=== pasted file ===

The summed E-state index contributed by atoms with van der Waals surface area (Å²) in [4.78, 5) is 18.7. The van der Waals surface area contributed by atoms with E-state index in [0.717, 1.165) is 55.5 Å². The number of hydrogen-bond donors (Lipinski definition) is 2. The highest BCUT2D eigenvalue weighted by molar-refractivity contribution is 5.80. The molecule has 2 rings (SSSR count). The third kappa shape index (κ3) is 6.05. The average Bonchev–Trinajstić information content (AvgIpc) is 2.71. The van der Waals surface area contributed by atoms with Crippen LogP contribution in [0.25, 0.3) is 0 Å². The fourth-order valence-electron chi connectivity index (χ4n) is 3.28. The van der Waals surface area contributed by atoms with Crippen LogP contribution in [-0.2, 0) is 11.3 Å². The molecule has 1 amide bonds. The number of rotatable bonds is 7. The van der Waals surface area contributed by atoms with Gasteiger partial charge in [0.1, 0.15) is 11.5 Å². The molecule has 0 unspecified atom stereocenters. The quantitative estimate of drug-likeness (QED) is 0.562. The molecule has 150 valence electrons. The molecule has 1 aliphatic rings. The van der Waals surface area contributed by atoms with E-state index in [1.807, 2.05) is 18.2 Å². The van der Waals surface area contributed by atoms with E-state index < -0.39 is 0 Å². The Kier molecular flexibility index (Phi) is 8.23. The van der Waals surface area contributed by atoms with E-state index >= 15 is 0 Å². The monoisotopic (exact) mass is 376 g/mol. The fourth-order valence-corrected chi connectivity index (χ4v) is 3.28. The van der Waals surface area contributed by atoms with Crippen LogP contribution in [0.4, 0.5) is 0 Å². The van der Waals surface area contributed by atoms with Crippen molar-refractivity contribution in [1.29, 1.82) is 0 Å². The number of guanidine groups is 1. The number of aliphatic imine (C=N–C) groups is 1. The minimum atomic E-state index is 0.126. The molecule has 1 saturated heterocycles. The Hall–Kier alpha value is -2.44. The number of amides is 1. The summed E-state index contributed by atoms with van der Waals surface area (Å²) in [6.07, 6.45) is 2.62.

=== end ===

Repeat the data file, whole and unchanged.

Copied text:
The summed E-state index contributed by atoms with van der Waals surface area (Å²) in [4.78, 5) is 18.7. The van der Waals surface area contributed by atoms with E-state index in [0.717, 1.165) is 55.5 Å². The number of hydrogen-bond donors (Lipinski definition) is 2. The highest BCUT2D eigenvalue weighted by molar-refractivity contribution is 5.80. The molecule has 2 rings (SSSR count). The third kappa shape index (κ3) is 6.05. The average Bonchev–Trinajstić information content (AvgIpc) is 2.71. The van der Waals surface area contributed by atoms with Crippen LogP contribution in [0.25, 0.3) is 0 Å². The fourth-order valence-electron chi connectivity index (χ4n) is 3.28. The van der Waals surface area contributed by atoms with Crippen LogP contribution in [-0.2, 0) is 11.3 Å². The molecule has 1 amide bonds. The number of rotatable bonds is 7. The van der Waals surface area contributed by atoms with Gasteiger partial charge in [0.1, 0.15) is 11.5 Å². The molecule has 0 unspecified atom stereocenters. The quantitative estimate of drug-likeness (QED) is 0.562. The molecule has 150 valence electrons. The molecule has 1 aliphatic rings. The van der Waals surface area contributed by atoms with E-state index in [1.807, 2.05) is 18.2 Å². The van der Waals surface area contributed by atoms with E-state index < -0.39 is 0 Å². The Kier molecular flexibility index (Phi) is 8.23. The van der Waals surface area contributed by atoms with E-state index >= 15 is 0 Å². The monoisotopic (exact) mass is 376 g/mol. The fourth-order valence-corrected chi connectivity index (χ4v) is 3.28. The van der Waals surface area contributed by atoms with Crippen LogP contribution in [0.4, 0.5) is 0 Å². The van der Waals surface area contributed by atoms with Crippen molar-refractivity contribution in [1.29, 1.82) is 0 Å². The number of guanidine groups is 1. The number of aliphatic imine (C=N–C) groups is 1. The minimum atomic E-state index is 0.126. The molecule has 1 saturated heterocycles. The Hall–Kier alpha value is -2.44. The number of amides is 1. The summed E-state index contributed by atoms with van der Waals surface area (Å²) in [6.07, 6.45) is 2.62.